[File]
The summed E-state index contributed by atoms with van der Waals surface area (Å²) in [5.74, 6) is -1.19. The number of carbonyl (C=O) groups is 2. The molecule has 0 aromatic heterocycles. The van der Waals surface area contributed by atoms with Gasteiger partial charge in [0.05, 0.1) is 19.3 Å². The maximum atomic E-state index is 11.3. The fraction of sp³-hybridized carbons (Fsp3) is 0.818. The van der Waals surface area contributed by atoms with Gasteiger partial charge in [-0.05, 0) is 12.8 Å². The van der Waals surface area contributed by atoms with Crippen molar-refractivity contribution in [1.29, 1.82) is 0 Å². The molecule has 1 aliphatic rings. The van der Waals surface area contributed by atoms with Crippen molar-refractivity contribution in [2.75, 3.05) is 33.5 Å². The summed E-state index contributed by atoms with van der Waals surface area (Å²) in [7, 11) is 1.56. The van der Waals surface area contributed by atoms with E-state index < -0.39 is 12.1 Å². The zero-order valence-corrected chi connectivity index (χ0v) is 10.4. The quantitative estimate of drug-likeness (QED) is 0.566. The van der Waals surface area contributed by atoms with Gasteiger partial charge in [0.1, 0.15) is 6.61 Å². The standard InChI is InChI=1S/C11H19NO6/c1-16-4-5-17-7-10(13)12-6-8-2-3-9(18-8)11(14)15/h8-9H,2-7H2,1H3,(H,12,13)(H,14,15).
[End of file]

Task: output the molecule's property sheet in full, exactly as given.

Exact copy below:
The summed E-state index contributed by atoms with van der Waals surface area (Å²) in [5.74, 6) is -1.19. The number of carbonyl (C=O) groups is 2. The molecule has 0 aromatic heterocycles. The van der Waals surface area contributed by atoms with Gasteiger partial charge in [0.05, 0.1) is 19.3 Å². The maximum atomic E-state index is 11.3. The fraction of sp³-hybridized carbons (Fsp3) is 0.818. The van der Waals surface area contributed by atoms with Gasteiger partial charge in [-0.05, 0) is 12.8 Å². The van der Waals surface area contributed by atoms with Crippen molar-refractivity contribution in [1.29, 1.82) is 0 Å². The molecule has 1 aliphatic rings. The van der Waals surface area contributed by atoms with Crippen molar-refractivity contribution in [2.75, 3.05) is 33.5 Å². The summed E-state index contributed by atoms with van der Waals surface area (Å²) in [7, 11) is 1.56. The van der Waals surface area contributed by atoms with E-state index < -0.39 is 12.1 Å². The zero-order valence-corrected chi connectivity index (χ0v) is 10.4. The quantitative estimate of drug-likeness (QED) is 0.566. The van der Waals surface area contributed by atoms with Gasteiger partial charge in [0.1, 0.15) is 6.61 Å². The standard InChI is InChI=1S/C11H19NO6/c1-16-4-5-17-7-10(13)12-6-8-2-3-9(18-8)11(14)15/h8-9H,2-7H2,1H3,(H,12,13)(H,14,15).